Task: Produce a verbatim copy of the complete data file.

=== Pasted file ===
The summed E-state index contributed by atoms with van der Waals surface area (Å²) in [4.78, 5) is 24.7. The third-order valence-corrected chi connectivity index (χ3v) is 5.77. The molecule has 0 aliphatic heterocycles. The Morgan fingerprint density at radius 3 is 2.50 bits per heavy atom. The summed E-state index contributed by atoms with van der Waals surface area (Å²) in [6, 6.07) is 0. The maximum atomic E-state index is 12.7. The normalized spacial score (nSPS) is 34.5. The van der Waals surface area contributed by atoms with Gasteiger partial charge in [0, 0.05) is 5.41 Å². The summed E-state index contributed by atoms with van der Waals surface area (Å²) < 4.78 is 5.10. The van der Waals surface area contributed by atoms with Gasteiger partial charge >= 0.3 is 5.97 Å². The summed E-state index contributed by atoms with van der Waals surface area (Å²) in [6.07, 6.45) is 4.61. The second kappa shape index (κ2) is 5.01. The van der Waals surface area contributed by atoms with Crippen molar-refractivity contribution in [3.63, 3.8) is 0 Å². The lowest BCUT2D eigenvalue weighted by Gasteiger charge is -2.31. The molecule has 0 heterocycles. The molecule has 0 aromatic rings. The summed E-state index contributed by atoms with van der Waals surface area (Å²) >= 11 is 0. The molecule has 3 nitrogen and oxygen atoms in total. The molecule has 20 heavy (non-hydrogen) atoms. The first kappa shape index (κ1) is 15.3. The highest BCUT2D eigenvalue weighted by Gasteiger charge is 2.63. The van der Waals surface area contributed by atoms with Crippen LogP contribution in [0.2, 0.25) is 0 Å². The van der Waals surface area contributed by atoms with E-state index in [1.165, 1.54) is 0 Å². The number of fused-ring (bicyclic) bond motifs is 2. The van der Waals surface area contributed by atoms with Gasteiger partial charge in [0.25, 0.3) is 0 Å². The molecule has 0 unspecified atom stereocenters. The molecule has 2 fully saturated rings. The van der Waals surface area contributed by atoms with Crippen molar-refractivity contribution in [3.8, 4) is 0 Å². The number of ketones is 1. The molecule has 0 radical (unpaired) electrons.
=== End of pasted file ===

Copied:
The summed E-state index contributed by atoms with van der Waals surface area (Å²) in [4.78, 5) is 24.7. The third-order valence-corrected chi connectivity index (χ3v) is 5.77. The molecule has 0 aliphatic heterocycles. The Morgan fingerprint density at radius 3 is 2.50 bits per heavy atom. The summed E-state index contributed by atoms with van der Waals surface area (Å²) in [6, 6.07) is 0. The maximum atomic E-state index is 12.7. The normalized spacial score (nSPS) is 34.5. The van der Waals surface area contributed by atoms with Gasteiger partial charge in [0, 0.05) is 5.41 Å². The summed E-state index contributed by atoms with van der Waals surface area (Å²) < 4.78 is 5.10. The van der Waals surface area contributed by atoms with Gasteiger partial charge >= 0.3 is 5.97 Å². The summed E-state index contributed by atoms with van der Waals surface area (Å²) in [6.07, 6.45) is 4.61. The second kappa shape index (κ2) is 5.01. The van der Waals surface area contributed by atoms with Crippen molar-refractivity contribution in [3.63, 3.8) is 0 Å². The lowest BCUT2D eigenvalue weighted by Gasteiger charge is -2.31. The molecule has 0 heterocycles. The molecule has 0 aromatic rings. The summed E-state index contributed by atoms with van der Waals surface area (Å²) >= 11 is 0. The molecule has 3 nitrogen and oxygen atoms in total. The molecule has 20 heavy (non-hydrogen) atoms. The first kappa shape index (κ1) is 15.3. The highest BCUT2D eigenvalue weighted by Gasteiger charge is 2.63. The van der Waals surface area contributed by atoms with Crippen LogP contribution in [0.2, 0.25) is 0 Å². The van der Waals surface area contributed by atoms with E-state index in [1.165, 1.54) is 0 Å². The number of fused-ring (bicyclic) bond motifs is 2. The van der Waals surface area contributed by atoms with Gasteiger partial charge in [0.25, 0.3) is 0 Å². The molecule has 0 unspecified atom stereocenters. The molecule has 2 fully saturated rings. The van der Waals surface area contributed by atoms with Crippen molar-refractivity contribution in [3.8, 4) is 0 Å². The number of ketones is 1. The molecule has 0 radical (unpaired) electrons.